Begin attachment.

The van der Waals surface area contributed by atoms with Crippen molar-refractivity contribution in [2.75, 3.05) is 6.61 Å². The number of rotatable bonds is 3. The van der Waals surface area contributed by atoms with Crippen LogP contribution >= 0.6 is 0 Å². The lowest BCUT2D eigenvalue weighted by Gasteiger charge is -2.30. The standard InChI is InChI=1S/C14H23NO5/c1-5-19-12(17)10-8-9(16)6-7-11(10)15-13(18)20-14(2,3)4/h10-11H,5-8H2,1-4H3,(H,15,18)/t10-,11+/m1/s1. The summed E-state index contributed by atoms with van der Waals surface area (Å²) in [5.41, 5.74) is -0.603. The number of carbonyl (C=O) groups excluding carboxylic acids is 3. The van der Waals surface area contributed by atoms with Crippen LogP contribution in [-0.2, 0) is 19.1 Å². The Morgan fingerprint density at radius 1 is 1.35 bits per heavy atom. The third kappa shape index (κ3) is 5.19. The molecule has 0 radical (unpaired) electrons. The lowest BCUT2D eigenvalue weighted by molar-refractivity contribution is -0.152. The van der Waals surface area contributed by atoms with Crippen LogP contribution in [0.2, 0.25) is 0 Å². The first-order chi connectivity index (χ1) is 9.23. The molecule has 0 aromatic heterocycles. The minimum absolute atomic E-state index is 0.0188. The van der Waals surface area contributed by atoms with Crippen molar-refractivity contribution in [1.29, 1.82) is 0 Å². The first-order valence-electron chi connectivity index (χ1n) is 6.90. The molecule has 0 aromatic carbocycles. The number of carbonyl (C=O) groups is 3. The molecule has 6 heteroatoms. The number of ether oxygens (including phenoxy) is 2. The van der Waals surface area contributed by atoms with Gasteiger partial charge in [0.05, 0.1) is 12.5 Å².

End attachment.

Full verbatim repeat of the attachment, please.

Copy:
The van der Waals surface area contributed by atoms with Crippen molar-refractivity contribution in [2.75, 3.05) is 6.61 Å². The number of rotatable bonds is 3. The van der Waals surface area contributed by atoms with Crippen LogP contribution >= 0.6 is 0 Å². The lowest BCUT2D eigenvalue weighted by Gasteiger charge is -2.30. The standard InChI is InChI=1S/C14H23NO5/c1-5-19-12(17)10-8-9(16)6-7-11(10)15-13(18)20-14(2,3)4/h10-11H,5-8H2,1-4H3,(H,15,18)/t10-,11+/m1/s1. The summed E-state index contributed by atoms with van der Waals surface area (Å²) in [5.41, 5.74) is -0.603. The number of carbonyl (C=O) groups excluding carboxylic acids is 3. The van der Waals surface area contributed by atoms with Crippen LogP contribution in [-0.2, 0) is 19.1 Å². The Morgan fingerprint density at radius 1 is 1.35 bits per heavy atom. The third kappa shape index (κ3) is 5.19. The molecule has 0 radical (unpaired) electrons. The lowest BCUT2D eigenvalue weighted by molar-refractivity contribution is -0.152. The van der Waals surface area contributed by atoms with Crippen LogP contribution in [0.2, 0.25) is 0 Å². The first-order chi connectivity index (χ1) is 9.23. The molecule has 0 aromatic heterocycles. The minimum absolute atomic E-state index is 0.0188. The van der Waals surface area contributed by atoms with Crippen molar-refractivity contribution in [1.29, 1.82) is 0 Å². The first-order valence-electron chi connectivity index (χ1n) is 6.90. The molecule has 0 aromatic carbocycles. The number of carbonyl (C=O) groups is 3. The molecule has 6 heteroatoms. The number of ether oxygens (including phenoxy) is 2. The van der Waals surface area contributed by atoms with Gasteiger partial charge in [0.05, 0.1) is 12.5 Å².